Remembering Senator Chuck Percy (1919-2011)

Senator Chuck Percy in 1975.

Senator Charles H. Percy (R.-Illinois, 1919-2011)  died this weekend in Washington, D.C. at 91 years old.  It is a sad day.  Chuck Percy was a first rate senator of a type we sorely need today: smart, moderate, with backbone enough to stick to principles but principled enough to reach across to aisle.  

Me as a staff legal intern with Senator Percy, circa 1975.

For me personally, Chuck Percy was the first political figure I ever worked for in Washington, starting as a law school intern in 1975 and joining his team formally after getting my degree in 1976.  As a very junior staffer on the Governmental Affairs Committee, where Percy was the ranking Republican, I enjoyed a ringside seat to some of the most interesting politics of the day and saw a true role model of effective bipartisanship.  Percy himself showed me how a Senator (or any good leader) should act: demanding and exacting, but calm, dignified, articulate, informed, and skillful.

A business prodigy – Percy become president of camera giant Bell and Howell at 29 years old before defeating Democrat Paul Douglas for his Illinois senate seat in 1966 — Percy at first unabashedly called himself a “liberal Republican.”  That species is largely extinct today, but back in the 1970s it included some of the most accomplished: New York’s Jacob Javits, Maryland’s Charles Mathias, Connecticut’s Lowell Weicker, Oregon’s Mark Hatfield, among others. 

The U.S. Senate was a very different place in the 1970s.  My friend and colleague from those years Ira Shapiro, who served as counsel to Senator Tom Eagleton (D-Missouri) and other Democrats back then — has written a new book about that era soon to be released called The Last Great Senate, a time when members routinely crossed party lines and risked controversy to solve national problems.  Percy fit that mold.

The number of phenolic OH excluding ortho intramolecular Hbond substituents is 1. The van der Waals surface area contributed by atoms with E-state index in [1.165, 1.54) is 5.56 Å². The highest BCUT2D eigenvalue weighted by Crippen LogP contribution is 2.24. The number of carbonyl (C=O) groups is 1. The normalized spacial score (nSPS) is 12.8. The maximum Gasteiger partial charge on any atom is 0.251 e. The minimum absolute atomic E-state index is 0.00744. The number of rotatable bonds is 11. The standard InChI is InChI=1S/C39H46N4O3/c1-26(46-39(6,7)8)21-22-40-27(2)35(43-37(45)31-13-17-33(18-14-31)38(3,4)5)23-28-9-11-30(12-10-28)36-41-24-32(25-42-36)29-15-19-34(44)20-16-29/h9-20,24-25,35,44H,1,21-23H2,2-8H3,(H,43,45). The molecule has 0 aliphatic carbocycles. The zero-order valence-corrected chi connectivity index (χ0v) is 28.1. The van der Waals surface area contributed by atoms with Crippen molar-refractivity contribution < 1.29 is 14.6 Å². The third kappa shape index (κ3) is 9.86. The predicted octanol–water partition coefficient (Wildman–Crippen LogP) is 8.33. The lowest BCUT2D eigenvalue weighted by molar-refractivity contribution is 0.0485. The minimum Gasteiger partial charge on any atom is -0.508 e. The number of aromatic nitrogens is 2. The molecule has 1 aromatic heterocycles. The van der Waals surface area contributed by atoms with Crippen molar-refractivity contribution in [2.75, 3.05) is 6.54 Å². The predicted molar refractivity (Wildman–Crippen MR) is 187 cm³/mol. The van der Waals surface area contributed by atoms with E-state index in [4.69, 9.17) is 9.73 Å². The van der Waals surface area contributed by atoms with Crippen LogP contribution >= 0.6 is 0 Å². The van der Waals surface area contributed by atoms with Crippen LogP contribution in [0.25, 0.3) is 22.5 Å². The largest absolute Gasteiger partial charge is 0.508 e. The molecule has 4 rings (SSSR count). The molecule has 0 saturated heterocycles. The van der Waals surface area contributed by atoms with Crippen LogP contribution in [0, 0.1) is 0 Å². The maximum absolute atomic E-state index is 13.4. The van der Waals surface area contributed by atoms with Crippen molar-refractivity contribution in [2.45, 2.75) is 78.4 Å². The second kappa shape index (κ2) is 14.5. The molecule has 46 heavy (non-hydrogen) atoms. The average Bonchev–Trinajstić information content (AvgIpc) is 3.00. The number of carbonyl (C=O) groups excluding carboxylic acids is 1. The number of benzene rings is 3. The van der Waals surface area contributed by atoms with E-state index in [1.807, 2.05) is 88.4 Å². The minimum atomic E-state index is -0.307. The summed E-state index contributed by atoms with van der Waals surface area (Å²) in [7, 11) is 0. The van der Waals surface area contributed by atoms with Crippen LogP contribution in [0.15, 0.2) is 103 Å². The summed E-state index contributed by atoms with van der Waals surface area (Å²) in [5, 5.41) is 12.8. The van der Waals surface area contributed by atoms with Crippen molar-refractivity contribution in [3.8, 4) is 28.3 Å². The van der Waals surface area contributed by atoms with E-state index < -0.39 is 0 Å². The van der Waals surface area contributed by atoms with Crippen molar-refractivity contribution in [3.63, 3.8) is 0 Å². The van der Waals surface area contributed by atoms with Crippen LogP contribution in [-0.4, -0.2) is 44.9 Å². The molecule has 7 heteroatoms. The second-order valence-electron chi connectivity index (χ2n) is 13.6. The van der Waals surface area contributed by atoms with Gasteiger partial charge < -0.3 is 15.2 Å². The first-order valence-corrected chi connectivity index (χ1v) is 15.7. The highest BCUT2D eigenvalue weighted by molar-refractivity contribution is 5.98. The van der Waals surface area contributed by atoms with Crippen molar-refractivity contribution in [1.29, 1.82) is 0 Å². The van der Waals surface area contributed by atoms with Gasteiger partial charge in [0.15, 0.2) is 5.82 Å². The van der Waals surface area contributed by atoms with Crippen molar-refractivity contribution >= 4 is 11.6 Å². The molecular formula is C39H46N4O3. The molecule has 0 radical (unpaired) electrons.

On the liberal side, Percy challenged the Vietnam War as early as 1967, clashed with President Richard M. Nixon over Watergate in 1973, and railed against corruption in Chicago’s political machine under then-mayor Richard J. Daley.  He supported federal handgun control (his 21-year old daughter Valerie had been murdered in 1966 in their home, apparently by an intruder, a crime that was never solved).  He pushed a plan to focus gun controls on urban areas like Chicago that needed it while leaving rural areas like southern Illinois unaffected.  I still remember my own horror at first seeing leaflets circulated by the National Rifle Association that year showing Percy’s face with a target bull’s eye over it.     

Senator Abe Ribicoff in the mid-1970s.

But most important to me was what I learned from Senator Percy about partnerships.  The Governmental Affairs Committee, where I worked my entire time under the Senator in the 1970s, was largely run by a troika of senior members (sometimes to the consternation of other Senators): Percy teaming with the committee’s chairman, Abraham Ribicoff (D-Conneticut), and Javits.  Only the rarest issue divided the committee along party lines.  On most everything else, Ribicoff and Percy always insisted on finding ways to “work it out.”  Often, on reaching a legislative impasse, they’d simply instruct the two staffs, majority and minority, not to fight, but rather to go off and come back with an answer.